Since the diagnosis and treatment of oral candidiasis have several important implications for the patient, healthcare professionals must work together. Registered nurses, physician assistants, nurse practitioners, and physicians must collaborate both in triage and diagnostic areas to correctly diagnose oral thrush. Pathologists may be involved to assess culture and stain oral scrapings. Depending on the underlying immunosuppressing condition, oncologists and infectious disease specialists may provide consult. As oral candidiasis is often the first sign of a significant systemic immunocompromising condition, the hand-off from the primary healthcare provider to see the patient to the specialists that will continue to monitor their chronic illness is very important. The pharmacist should educate the patient on the importance of medication compliance, as well as well as verifying medication dosing and checking for drug-drug interactions, and reporting any concerns to the healthcare team. Patients with diabetes should be urged to monitor their blood sugar levels. Also, the patient should receive instruction to quit smoking. Patients who take inhaled steroids should be asked to perform water gargles after each use and follow up with the clinician. Nursing will administer medications for inpatients and provide significant counseling to reinforce the points above. Only with an interprofessional collaborative team approach can candidiasis treatment achieve optimal patient results. [Level V]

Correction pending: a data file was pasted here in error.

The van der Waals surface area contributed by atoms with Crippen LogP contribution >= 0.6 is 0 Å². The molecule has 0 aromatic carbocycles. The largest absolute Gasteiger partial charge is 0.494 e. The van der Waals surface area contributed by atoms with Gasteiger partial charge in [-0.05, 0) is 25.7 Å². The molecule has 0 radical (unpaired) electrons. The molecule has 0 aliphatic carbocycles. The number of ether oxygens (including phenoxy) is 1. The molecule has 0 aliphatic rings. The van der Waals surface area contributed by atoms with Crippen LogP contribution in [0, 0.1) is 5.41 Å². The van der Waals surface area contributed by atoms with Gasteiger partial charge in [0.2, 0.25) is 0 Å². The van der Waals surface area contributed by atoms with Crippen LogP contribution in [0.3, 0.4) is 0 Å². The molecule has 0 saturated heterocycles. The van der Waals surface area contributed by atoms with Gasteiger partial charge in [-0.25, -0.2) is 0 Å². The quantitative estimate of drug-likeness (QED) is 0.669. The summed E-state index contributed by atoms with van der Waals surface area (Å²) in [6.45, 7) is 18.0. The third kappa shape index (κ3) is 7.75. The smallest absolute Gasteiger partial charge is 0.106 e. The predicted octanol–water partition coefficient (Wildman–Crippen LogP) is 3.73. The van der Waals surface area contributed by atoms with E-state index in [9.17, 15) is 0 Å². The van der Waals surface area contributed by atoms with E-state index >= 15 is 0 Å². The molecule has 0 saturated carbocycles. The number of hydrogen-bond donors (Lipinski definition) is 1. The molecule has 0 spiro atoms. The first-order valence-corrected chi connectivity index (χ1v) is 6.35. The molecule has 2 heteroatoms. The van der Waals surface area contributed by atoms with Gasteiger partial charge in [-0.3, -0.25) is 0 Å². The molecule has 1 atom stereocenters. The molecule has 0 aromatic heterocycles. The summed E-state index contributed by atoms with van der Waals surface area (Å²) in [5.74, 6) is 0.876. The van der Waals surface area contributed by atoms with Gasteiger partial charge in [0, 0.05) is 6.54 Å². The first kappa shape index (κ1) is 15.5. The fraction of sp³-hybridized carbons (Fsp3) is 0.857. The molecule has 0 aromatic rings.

Lastly, it is imperative that healthcare providers treating those susceptible to oral candidiasis be aware of the utility of preventive strategies. For example, via randomized controlled trials, probiotics, for example, have been shown to prevent oral candidiasis in the elderly.